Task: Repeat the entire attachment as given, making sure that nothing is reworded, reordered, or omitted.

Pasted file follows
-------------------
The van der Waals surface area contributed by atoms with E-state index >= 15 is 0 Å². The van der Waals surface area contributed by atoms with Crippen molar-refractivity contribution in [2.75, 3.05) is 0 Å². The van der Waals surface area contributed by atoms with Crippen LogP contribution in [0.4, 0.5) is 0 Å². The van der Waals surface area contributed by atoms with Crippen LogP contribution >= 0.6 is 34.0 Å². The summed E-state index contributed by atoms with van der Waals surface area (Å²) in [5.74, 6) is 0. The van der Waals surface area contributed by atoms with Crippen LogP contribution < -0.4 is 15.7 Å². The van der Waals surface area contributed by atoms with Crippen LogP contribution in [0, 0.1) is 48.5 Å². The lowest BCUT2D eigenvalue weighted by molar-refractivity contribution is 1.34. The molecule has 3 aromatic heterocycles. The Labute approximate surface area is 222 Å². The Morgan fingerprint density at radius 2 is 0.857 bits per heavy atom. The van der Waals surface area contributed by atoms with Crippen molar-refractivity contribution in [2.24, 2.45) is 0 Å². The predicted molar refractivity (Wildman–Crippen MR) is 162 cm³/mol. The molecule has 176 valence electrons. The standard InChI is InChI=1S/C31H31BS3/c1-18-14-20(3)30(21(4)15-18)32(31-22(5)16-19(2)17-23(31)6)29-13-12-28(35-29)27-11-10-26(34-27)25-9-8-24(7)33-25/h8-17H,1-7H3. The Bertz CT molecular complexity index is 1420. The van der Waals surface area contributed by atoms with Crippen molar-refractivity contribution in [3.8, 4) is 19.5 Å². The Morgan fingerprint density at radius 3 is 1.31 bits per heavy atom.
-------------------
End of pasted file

The van der Waals surface area contributed by atoms with E-state index >= 15 is 0 Å². The van der Waals surface area contributed by atoms with Crippen molar-refractivity contribution in [2.75, 3.05) is 0 Å². The van der Waals surface area contributed by atoms with Crippen LogP contribution in [0.4, 0.5) is 0 Å². The van der Waals surface area contributed by atoms with Crippen LogP contribution >= 0.6 is 34.0 Å². The summed E-state index contributed by atoms with van der Waals surface area (Å²) in [5.74, 6) is 0. The van der Waals surface area contributed by atoms with Crippen LogP contribution < -0.4 is 15.7 Å². The van der Waals surface area contributed by atoms with Crippen LogP contribution in [0, 0.1) is 48.5 Å². The lowest BCUT2D eigenvalue weighted by molar-refractivity contribution is 1.34. The molecule has 3 aromatic heterocycles. The Labute approximate surface area is 222 Å². The Morgan fingerprint density at radius 2 is 0.857 bits per heavy atom. The van der Waals surface area contributed by atoms with Crippen molar-refractivity contribution in [2.24, 2.45) is 0 Å². The predicted molar refractivity (Wildman–Crippen MR) is 162 cm³/mol. The molecule has 176 valence electrons. The standard InChI is InChI=1S/C31H31BS3/c1-18-14-20(3)30(21(4)15-18)32(31-22(5)16-19(2)17-23(31)6)29-13-12-28(35-29)27-11-10-26(34-27)25-9-8-24(7)33-25/h8-17H,1-7H3. The Bertz CT molecular complexity index is 1420. The van der Waals surface area contributed by atoms with Crippen molar-refractivity contribution in [3.8, 4) is 19.5 Å². The Morgan fingerprint density at radius 3 is 1.31 bits per heavy atom.